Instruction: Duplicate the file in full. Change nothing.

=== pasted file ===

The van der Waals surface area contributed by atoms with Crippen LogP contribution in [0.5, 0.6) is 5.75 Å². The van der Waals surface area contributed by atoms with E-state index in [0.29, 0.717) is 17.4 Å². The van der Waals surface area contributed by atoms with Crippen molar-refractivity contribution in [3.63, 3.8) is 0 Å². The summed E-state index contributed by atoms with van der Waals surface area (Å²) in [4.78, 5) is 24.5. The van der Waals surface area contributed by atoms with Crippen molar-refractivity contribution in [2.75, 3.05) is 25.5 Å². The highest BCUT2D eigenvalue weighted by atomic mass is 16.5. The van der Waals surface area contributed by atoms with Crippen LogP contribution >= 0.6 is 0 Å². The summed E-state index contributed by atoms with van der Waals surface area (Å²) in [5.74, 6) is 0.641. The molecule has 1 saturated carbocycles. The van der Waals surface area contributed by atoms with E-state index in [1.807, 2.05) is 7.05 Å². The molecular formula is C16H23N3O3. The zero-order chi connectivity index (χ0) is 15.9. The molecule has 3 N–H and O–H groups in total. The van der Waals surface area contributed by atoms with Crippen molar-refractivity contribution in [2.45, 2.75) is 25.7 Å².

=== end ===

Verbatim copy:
The van der Waals surface area contributed by atoms with Crippen LogP contribution in [0.5, 0.6) is 5.75 Å². The van der Waals surface area contributed by atoms with E-state index in [0.29, 0.717) is 17.4 Å². The van der Waals surface area contributed by atoms with Crippen molar-refractivity contribution in [3.63, 3.8) is 0 Å². The summed E-state index contributed by atoms with van der Waals surface area (Å²) in [4.78, 5) is 24.5. The van der Waals surface area contributed by atoms with Crippen molar-refractivity contribution in [2.75, 3.05) is 25.5 Å². The highest BCUT2D eigenvalue weighted by atomic mass is 16.5. The van der Waals surface area contributed by atoms with Crippen LogP contribution >= 0.6 is 0 Å². The summed E-state index contributed by atoms with van der Waals surface area (Å²) in [5.74, 6) is 0.641. The molecule has 1 saturated carbocycles. The van der Waals surface area contributed by atoms with E-state index in [1.807, 2.05) is 7.05 Å². The molecular formula is C16H23N3O3. The zero-order chi connectivity index (χ0) is 15.9. The molecule has 3 N–H and O–H groups in total. The van der Waals surface area contributed by atoms with Crippen molar-refractivity contribution in [2.45, 2.75) is 25.7 Å².